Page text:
Ernst Jünger and the Myth of Cultural Marxism

I DO not subscribe to the Right-wing belief in so-called ‘Cultural Marxism’ and have written several refutations of this erroneous and simplistic notion in the past. In fact some of you may be interested to learn that Ernst Jünger (1895-1998) knew this to be true as early as 1932. Not in the sense that he was dealing with that precise term, but certainly as a result of his belief that capitalism was responsible for either adopting or implementing policies which are ordinarily associated with the Left.

Writing in his famous essay, The Worker: Dominion and Form, Jünger explains that the bourgeois state has a feminine disposition and that it reveals its true face

when society seeks not to distance itself from contradictions, but to absorb them. Wherever it encounters a demand that can be seen as decisive, its cleverest ruse is to declare it as an expression of its concept of freedom, thus legitimizing it before the forum of its constitution: that is, rendering it harmless.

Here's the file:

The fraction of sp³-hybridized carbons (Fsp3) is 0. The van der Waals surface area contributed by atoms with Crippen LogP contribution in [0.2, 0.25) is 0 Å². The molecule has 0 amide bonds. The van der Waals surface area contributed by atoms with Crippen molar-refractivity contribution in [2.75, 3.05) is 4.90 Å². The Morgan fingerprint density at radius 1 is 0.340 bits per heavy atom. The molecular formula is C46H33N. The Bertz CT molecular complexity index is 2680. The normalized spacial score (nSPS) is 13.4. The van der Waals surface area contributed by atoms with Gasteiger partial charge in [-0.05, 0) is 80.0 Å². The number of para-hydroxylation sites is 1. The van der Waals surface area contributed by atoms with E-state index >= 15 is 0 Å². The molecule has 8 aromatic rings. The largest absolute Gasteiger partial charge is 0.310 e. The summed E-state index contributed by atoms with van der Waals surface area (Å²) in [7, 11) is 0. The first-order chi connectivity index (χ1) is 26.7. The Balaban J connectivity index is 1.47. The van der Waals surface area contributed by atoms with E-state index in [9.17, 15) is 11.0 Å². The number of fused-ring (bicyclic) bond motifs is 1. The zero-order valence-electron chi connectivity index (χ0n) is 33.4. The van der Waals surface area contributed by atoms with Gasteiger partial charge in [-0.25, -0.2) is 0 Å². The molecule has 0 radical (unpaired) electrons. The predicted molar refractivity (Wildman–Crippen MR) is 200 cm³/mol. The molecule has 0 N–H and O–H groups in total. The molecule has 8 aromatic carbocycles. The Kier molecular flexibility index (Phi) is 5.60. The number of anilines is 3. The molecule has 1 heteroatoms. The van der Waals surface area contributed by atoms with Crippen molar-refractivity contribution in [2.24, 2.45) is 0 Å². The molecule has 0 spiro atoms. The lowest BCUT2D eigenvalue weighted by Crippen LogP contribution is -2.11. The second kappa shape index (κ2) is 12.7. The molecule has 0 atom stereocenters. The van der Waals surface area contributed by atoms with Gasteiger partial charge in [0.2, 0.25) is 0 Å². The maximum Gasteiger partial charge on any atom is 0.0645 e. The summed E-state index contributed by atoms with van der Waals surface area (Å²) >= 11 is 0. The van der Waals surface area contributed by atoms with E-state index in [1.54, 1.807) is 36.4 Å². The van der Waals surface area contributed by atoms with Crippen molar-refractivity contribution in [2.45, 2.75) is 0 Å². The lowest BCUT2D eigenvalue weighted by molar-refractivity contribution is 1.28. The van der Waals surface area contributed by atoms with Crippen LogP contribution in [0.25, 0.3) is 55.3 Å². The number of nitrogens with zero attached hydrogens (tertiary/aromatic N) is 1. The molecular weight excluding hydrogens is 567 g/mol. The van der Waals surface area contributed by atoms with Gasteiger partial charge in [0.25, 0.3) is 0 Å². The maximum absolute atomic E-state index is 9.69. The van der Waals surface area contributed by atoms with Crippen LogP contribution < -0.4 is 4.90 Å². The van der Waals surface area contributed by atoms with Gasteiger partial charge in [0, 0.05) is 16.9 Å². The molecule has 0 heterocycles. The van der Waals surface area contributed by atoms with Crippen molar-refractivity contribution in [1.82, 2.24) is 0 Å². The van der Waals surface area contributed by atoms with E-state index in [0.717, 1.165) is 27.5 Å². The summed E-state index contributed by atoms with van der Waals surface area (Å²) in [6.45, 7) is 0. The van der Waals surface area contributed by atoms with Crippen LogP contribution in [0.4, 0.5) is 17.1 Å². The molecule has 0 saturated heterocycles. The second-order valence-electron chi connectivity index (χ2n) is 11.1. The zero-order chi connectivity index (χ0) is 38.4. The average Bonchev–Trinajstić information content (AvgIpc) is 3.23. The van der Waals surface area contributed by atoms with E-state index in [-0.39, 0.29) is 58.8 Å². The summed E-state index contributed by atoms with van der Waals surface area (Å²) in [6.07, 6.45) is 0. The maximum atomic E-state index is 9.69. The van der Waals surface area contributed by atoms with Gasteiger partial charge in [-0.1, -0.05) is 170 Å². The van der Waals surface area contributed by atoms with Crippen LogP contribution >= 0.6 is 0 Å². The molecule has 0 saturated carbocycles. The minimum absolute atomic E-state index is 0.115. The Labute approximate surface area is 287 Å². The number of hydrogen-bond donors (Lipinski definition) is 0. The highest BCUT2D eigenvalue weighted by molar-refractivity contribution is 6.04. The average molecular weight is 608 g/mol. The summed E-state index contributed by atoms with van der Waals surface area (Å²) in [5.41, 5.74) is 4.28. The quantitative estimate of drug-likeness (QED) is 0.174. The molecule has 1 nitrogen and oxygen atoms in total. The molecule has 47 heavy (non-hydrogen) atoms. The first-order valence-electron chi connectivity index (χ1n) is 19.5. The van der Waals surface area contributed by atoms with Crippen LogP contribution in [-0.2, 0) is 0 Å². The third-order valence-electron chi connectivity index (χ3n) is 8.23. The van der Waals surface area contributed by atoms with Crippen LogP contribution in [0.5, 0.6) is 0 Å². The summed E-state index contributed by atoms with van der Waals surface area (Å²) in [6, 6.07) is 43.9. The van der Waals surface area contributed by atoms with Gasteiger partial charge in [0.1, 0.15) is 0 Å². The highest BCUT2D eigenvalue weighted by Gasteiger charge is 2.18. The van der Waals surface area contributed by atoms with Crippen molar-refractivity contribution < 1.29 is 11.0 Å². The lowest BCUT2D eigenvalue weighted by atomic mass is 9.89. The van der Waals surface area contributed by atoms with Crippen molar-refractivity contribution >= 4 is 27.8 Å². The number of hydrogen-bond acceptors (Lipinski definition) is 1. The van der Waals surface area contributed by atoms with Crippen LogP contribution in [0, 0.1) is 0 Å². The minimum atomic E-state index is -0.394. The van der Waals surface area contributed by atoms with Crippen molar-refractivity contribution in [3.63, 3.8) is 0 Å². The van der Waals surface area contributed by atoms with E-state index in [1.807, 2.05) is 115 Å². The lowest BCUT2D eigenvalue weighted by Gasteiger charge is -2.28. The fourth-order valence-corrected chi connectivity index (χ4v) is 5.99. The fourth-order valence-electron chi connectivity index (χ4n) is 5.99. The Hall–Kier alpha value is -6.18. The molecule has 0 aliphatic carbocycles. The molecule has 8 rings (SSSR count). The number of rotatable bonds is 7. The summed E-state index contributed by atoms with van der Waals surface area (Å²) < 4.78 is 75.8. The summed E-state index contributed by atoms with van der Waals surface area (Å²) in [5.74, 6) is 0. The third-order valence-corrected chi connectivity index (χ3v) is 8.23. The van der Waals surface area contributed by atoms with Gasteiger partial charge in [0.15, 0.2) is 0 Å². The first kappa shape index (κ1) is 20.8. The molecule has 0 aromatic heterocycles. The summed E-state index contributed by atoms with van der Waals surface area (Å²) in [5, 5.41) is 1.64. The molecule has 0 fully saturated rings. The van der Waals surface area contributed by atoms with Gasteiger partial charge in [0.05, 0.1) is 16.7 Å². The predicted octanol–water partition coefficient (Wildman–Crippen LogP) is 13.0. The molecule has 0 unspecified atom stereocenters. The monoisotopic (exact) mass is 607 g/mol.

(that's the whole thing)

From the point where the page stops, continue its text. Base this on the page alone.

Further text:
There is, for example, an awful lot of misunderstanding about the role of the Frankfurt School, a phenomenon which actually modified and even departed from important Marxist principles in an attempt to render them ineffectual in the decades that followed the Weimar Republic. What may seem like ‘Cultural Marxism’, therefore, is actually a way for the capitalist ruling class to take credit for the introduction of new socio-political initiatives, be they homosexual marriage or intolerance towards the free discussion of immigration or even specific episodes in history.

As Jünger went on to explain, such methods are

the last refuge of stupidity, insolence, and hopeless ineptitude, playing con-tricks by dressing itself up in the ethos of radicalism.

I must take issue with Jünger’s use of the terms ‘stupidity’ and ‘ineptitude’, however, because up to now this strategy has been incredibly effective and, in many ways, accounts for the slow demise of the Left since the late-1980s. Politicians are not stupid, even if they appear that way, and are pursuing a clandestine agenda.

The fact the Left is now experiencing something of a mini-revival in the face of a vastly exaggerated fascist threat, particularly in America, is something that will be dealt with in a similar manner to that which Jünger has described. One shudders to think what Orwellian measures will be taken in order to provide its supporters with the illusion that their principles have been adopted by the political mainstream and that it is safe to retire to the welcoming confines of the armchair.

Rest assured, one thing which will never undergo significant change is the capitalist economy.

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